* Disclaimer:  I work for Maryknoll Fathers and Brothers (in the Western Region Mission House) and have since October 2012.  I credit Maryknoll, and particularly the Office for Global Concerns and Fr. John “Jack” Moynihan, with raising my consciousness about the devastating effects of globalization and free trade agreements in Central and South America. 

Sunday, March 23, 2014

Where I was on Friday...

On Friday, March 21, I participated in the Friends of Sabeel-North America, Bay Area conference, an excellent gathering to inform and educate people about the terrible injustice that is and has been the experience of the Palestinian people, and what can be done to end the injustice, brutality, and violence and thereby allow peace to begin. Here are a few of the highlights and my impressions from Friday. (I was not able to be at the opening plenary of the conference nor was I able to attend on Saturday, so my impressions are limited to Friday mid-afternoon and evening.) Please take the time to visit some of the websites I have linked below in order to become informed about the plight of the Palestinians and how you can be in solidarity with them.  
  • In one of the break-out sessions, Ziad Abbas, program manager for cross-cultural programs at Middle East Children’s Alliance (MECA), shared his personal experience and some of what MECA does. He was born in Bethlehem and grew up as a Palestinian refugee, and  One of the things he shared was about why one of the MECA projects is to provide the Palestinian schools in Gaza with water purification and desalination systems.  I hope I never again pour myself a glass of water without remembering what he said. He also spoke at length about the arrest and imprisonment of Palestinian children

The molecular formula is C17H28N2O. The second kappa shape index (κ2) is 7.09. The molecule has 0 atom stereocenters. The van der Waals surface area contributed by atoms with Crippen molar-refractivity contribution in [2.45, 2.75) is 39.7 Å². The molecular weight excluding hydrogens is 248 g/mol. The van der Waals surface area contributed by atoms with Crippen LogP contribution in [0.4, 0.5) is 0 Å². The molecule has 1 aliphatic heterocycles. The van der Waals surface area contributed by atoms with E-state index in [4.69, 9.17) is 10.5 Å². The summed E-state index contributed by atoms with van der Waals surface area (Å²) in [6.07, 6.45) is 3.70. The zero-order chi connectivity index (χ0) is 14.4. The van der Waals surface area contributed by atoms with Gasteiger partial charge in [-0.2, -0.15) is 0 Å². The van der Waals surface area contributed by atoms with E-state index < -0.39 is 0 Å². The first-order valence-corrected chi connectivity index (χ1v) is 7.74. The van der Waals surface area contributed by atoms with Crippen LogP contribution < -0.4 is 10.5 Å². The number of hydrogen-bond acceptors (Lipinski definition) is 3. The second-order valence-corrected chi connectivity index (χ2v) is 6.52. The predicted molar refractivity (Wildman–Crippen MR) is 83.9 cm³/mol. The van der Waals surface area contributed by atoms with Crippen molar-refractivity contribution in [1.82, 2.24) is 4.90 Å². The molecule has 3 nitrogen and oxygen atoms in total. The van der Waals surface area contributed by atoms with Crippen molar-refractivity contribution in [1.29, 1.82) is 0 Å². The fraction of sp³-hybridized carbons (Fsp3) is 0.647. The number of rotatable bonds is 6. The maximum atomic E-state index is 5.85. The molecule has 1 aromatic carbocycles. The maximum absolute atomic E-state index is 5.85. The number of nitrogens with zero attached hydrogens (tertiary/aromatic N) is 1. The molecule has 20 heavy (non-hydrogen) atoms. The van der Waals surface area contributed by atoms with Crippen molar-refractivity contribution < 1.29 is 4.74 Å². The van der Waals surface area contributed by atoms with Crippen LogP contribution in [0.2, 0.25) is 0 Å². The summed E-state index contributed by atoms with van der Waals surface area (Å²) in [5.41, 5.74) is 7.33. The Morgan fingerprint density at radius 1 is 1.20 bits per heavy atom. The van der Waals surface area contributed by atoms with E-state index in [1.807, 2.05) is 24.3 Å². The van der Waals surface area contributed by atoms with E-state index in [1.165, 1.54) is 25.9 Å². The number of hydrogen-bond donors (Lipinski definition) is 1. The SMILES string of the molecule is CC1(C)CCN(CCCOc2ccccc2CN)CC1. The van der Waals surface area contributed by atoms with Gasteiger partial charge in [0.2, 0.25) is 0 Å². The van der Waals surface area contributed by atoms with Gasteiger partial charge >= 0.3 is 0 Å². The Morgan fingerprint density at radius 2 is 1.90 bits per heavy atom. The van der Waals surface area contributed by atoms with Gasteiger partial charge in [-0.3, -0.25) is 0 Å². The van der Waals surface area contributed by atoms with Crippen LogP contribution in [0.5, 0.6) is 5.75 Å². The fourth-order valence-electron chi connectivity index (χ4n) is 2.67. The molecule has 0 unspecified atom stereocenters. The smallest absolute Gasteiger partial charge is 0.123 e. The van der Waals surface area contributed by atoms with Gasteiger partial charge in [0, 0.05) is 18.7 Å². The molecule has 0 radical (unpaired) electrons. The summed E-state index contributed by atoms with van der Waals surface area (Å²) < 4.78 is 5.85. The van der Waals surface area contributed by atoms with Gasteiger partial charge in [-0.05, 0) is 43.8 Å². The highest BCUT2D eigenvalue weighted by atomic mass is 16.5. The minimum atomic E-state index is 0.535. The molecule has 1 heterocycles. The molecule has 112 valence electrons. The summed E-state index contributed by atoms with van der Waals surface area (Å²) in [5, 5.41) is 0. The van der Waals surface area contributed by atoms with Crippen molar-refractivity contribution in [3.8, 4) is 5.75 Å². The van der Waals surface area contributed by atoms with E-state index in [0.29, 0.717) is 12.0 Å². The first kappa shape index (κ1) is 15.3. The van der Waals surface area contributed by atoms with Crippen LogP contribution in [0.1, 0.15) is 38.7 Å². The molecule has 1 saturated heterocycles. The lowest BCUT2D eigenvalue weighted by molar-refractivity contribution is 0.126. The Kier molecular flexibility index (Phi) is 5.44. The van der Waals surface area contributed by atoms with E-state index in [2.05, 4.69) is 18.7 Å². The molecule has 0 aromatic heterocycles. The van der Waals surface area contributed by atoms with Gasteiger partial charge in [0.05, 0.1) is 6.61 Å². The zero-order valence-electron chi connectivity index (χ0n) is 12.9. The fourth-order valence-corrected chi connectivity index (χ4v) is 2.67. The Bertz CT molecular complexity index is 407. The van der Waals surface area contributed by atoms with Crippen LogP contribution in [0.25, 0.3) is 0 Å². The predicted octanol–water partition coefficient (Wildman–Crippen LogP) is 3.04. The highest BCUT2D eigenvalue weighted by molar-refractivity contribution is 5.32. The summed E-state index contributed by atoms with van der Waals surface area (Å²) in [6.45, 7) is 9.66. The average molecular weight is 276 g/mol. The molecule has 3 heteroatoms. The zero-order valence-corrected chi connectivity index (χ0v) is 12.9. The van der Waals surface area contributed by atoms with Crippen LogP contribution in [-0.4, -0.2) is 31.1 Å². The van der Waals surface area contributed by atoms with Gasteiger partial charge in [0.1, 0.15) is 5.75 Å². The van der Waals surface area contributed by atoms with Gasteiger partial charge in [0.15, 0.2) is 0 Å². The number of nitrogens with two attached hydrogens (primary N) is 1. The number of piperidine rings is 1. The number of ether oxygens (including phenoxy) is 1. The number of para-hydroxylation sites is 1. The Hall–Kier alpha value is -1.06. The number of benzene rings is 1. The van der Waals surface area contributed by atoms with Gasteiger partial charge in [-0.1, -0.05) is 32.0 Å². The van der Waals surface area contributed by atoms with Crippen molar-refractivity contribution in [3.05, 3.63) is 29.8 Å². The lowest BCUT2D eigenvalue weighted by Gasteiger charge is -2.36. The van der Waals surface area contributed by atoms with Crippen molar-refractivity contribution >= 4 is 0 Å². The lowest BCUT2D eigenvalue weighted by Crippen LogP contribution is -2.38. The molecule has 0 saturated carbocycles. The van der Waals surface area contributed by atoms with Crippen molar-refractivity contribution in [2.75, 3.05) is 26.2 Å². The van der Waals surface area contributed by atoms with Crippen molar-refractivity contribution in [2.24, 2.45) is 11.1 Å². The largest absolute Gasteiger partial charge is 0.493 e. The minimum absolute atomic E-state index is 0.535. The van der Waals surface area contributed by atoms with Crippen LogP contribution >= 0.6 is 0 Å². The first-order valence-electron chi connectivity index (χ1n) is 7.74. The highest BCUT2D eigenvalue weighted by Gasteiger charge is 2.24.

• Susan Abulhawa, author of the bestselling novel Morning in Jenin gave an excellent talk on Friday afternoon. I can't find anything on the web that has the particular content of her talk, but this article will give you some idea of her strong voice and her position on the issue of right of return, a term I heard often on Friday and which now makes sense to me.  Later she read from her book of poetry, My Voice Sought the Wind.  She preceded her live reading by showing this video of her reading her poem, "Wala"; it will give you a inkling of the stirring poetry we experienced on Friday evening.
  • Rev. Graylan Scott Hagler gave a powerful speech making connections between the situation in Palestine and other places and times, such as South Africa's apartheid, the Europeans coming to the Americas and taking land (and taking lives) away from the indigenous people by force and false treaties etc., African peoples being taken from their homeland and sent as slaves to the "New World"...  This link contains an excerpt from another speech Rev Hagler gave that was also a part of his speech Friday night. Also on the web is a blog he wrote for his congregation about his trip to Palestine in January 2014; he also spoke of these experiences during his presentation on Friday evening.
A footnote:  I was looking back at some previous blogposts, and found my own reference to the book Exodus by Leon Uris in my post from last August.   I read and enjoyed it back when I was a teenager... but I don't think I will ever look at the book or Israel the same way again after my experience at the conference Friday.